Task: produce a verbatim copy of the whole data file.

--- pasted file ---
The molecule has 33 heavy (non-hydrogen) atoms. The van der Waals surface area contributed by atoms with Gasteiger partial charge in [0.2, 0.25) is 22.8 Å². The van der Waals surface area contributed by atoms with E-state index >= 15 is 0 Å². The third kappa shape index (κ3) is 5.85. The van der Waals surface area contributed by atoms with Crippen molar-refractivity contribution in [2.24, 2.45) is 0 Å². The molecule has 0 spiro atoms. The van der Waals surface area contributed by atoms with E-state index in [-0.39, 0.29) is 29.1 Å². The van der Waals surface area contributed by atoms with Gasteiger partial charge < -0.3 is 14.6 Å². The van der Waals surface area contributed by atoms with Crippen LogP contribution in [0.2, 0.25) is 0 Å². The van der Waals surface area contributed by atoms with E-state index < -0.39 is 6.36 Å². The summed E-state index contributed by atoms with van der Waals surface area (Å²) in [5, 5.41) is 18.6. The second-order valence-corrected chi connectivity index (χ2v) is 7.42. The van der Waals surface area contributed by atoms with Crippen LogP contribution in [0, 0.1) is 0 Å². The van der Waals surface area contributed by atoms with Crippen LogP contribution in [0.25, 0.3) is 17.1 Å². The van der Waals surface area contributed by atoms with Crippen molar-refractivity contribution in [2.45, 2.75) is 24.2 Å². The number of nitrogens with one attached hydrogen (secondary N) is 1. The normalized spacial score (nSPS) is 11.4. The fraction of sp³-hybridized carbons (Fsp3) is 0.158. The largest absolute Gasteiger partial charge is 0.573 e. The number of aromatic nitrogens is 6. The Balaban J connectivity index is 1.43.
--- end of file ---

The molecule has 33 heavy (non-hydrogen) atoms. The van der Waals surface area contributed by atoms with Gasteiger partial charge in [0.2, 0.25) is 22.8 Å². The van der Waals surface area contributed by atoms with E-state index >= 15 is 0 Å². The third kappa shape index (κ3) is 5.85. The van der Waals surface area contributed by atoms with Crippen molar-refractivity contribution in [2.24, 2.45) is 0 Å². The molecule has 0 spiro atoms. The van der Waals surface area contributed by atoms with E-state index in [-0.39, 0.29) is 29.1 Å². The van der Waals surface area contributed by atoms with Gasteiger partial charge < -0.3 is 14.6 Å². The van der Waals surface area contributed by atoms with Crippen LogP contribution in [0.2, 0.25) is 0 Å². The van der Waals surface area contributed by atoms with E-state index < -0.39 is 6.36 Å². The summed E-state index contributed by atoms with van der Waals surface area (Å²) in [5, 5.41) is 18.6. The second-order valence-corrected chi connectivity index (χ2v) is 7.42. The van der Waals surface area contributed by atoms with Crippen LogP contribution in [0, 0.1) is 0 Å². The van der Waals surface area contributed by atoms with Crippen LogP contribution in [0.25, 0.3) is 17.1 Å². The van der Waals surface area contributed by atoms with Crippen molar-refractivity contribution in [2.45, 2.75) is 24.2 Å². The number of nitrogens with one attached hydrogen (secondary N) is 1. The normalized spacial score (nSPS) is 11.4. The fraction of sp³-hybridized carbons (Fsp3) is 0.158. The largest absolute Gasteiger partial charge is 0.573 e. The number of aromatic nitrogens is 6. The Balaban J connectivity index is 1.43.